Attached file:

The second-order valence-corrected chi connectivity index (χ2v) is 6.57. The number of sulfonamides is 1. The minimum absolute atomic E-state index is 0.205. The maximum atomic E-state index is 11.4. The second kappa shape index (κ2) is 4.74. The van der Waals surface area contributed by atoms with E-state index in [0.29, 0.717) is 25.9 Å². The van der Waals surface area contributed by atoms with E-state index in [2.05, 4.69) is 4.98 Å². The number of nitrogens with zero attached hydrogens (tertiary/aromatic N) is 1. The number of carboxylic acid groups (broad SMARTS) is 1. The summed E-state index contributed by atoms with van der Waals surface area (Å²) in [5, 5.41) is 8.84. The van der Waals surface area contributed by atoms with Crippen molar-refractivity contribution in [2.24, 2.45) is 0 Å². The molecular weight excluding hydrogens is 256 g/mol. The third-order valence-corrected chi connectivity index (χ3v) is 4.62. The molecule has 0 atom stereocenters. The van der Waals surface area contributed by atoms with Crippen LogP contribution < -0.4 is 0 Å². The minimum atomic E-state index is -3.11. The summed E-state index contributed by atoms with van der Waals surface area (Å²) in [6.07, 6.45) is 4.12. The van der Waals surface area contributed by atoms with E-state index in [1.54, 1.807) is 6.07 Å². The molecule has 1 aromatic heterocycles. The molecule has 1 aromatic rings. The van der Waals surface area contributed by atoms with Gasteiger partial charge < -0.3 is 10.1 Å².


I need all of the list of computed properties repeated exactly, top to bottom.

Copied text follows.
The second-order valence-corrected chi connectivity index (χ2v) is 6.57. The number of sulfonamides is 1. The minimum absolute atomic E-state index is 0.205. The maximum atomic E-state index is 11.4. The second kappa shape index (κ2) is 4.74. The van der Waals surface area contributed by atoms with E-state index in [0.29, 0.717) is 25.9 Å². The van der Waals surface area contributed by atoms with E-state index in [2.05, 4.69) is 4.98 Å². The number of nitrogens with zero attached hydrogens (tertiary/aromatic N) is 1. The number of carboxylic acid groups (broad SMARTS) is 1. The summed E-state index contributed by atoms with van der Waals surface area (Å²) in [5, 5.41) is 8.84. The van der Waals surface area contributed by atoms with Crippen molar-refractivity contribution in [2.24, 2.45) is 0 Å². The molecular weight excluding hydrogens is 256 g/mol. The third-order valence-corrected chi connectivity index (χ3v) is 4.62. The molecule has 0 atom stereocenters. The van der Waals surface area contributed by atoms with Crippen LogP contribution < -0.4 is 0 Å². The minimum atomic E-state index is -3.11. The summed E-state index contributed by atoms with van der Waals surface area (Å²) in [6.07, 6.45) is 4.12. The van der Waals surface area contributed by atoms with E-state index in [1.54, 1.807) is 6.07 Å². The molecule has 1 aromatic heterocycles. The molecule has 1 aromatic rings. The van der Waals surface area contributed by atoms with Gasteiger partial charge < -0.3 is 10.1 Å².